R.I.P. Dame Elizabeth Taylor: A Guide To Her Essential Films

Art Attack is crying tears of White Diamonds perfume this morning at the news that Dame Elizabeth Taylor, star of some 70 films and television shows and a wife in eight marriages (two to the same man) has died.

She was 79 and was probably the last surviving starlet of the Golden Age of Hollywood.

In describing her contribution to Hollywood on Twitter this morning, Mo Rocca took the words right out of our mouth:

Taylor had a not-so-tenuous connection to Texas. She famously lived in Marfa for several months with costars James Dean and Rock Hudson during the filming of the ranch drama Giant.

She was also married, at age 19, to Conrad "Nicky" Hilton of the famous hotel family, and the wedding album from that marriage currently resides in the archives library of the Conrad N. Hilton College of Hotel and Restaurant Management at the University of Houston.

Art Attack's own obsession with the violet-eyed beauty began after we watched The Film That Changed Hollywood, a two-hour long documentary about the troubled filming of Cleopatra, a $44 million-dollar epic that was a critical success but a financial failure. It completely changed the big-movie studio system.

Taylor was always plagued with health problems. During the making of Cleopatra she became gravely ill and had to undergo an emergency tracheotomy, the scar from which was clearly visible in many of her later films. She was in her early 30s at the time and the illness forced the film even further off-schedule. Despite its setbacks, the movie remains one of the most visually spectacular films ever made in Hollywood (with almost no special effects, to boot.)

She also underwent surgery to treat a brain tumor, and had broken her back five times, which left her in a wheelchair for the final years of her life.

She first came to fame at the age of 12 in the family-friendly film National Velvet, where she played a girl who disguised herself as a male jockey in order to help her horse win a race. Six years later she would star opposite Montgomery Clift in the high drama A Place In The Sun, based on the death-penalty novel An American Tragedy. (That film also starred Shelley Winters, another Art Attack favorite.

Taylor embodied many looks in her career, transitioning easily from a prim 1950s teenager to a slinky feline in a silk slip as Maggie the Cat in Cat on a Hot Tin Roof. In the 1960s, her Cleopatra look, huge mod hats and outrageous costume jewelry (who are we kidding, it was most likely all real) helped define the fashion of the era.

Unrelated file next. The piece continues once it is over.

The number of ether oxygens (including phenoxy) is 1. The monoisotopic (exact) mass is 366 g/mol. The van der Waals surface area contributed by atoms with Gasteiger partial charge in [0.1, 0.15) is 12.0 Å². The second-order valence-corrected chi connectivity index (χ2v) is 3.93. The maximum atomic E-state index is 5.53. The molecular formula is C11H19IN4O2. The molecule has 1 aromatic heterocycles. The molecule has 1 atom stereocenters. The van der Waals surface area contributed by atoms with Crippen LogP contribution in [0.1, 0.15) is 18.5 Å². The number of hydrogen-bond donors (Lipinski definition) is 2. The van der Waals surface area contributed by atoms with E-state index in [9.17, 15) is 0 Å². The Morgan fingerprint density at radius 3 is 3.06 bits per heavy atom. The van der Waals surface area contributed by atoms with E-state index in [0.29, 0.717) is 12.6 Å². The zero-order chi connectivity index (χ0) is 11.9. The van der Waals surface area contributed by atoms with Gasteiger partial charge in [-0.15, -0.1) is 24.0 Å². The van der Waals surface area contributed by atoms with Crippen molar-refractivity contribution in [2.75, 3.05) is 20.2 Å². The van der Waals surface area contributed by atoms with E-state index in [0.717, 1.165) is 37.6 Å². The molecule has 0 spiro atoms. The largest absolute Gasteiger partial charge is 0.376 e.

In 1966 she won an Oscar for the role of Martha in Who's Afraid of Virginia Woolf?, for which she severely downplayed her beauty, dyeing her hair gray to play the bitchy wife of a college professor. Many attribute that win to starting the trend of Academy Awards for ugly-fied actresses. Getting angry, baby?

At the time, Taylor was halfway through her first marriage with costar Richard Burton, whom she met during the filming of Cleopatra while still married to Eddie Fisher (Princess Leia's father). Incidentally, she had previously broken up Eddie Fisher's marriage to Debbie Reynolds after the death of Fisher's best friend Michael Todd, who was also Taylor's third husband. Confused yet?

For Art Attack's money, the best example of Taylor and Burton's on-screen chemistry is the 1966 version of Taming of the Shrew.

It was also one of the last of Taylor's big hits. As the Cleopatra documentary explains, Hollywood had changed, and in the decades that followed Liz's work mainly consisted of television appearances -- she was on several soap operas and even had a cameo on The Simpsons.

She would also be known for her famous perfumes, her love and design of extravagant jewelry, and especially her work for AIDS patients.

Having just lost Jane Russell, Art Attack can only wonder which aging icon will be next. It's truly a sad day for lovers of Old Hollywood.

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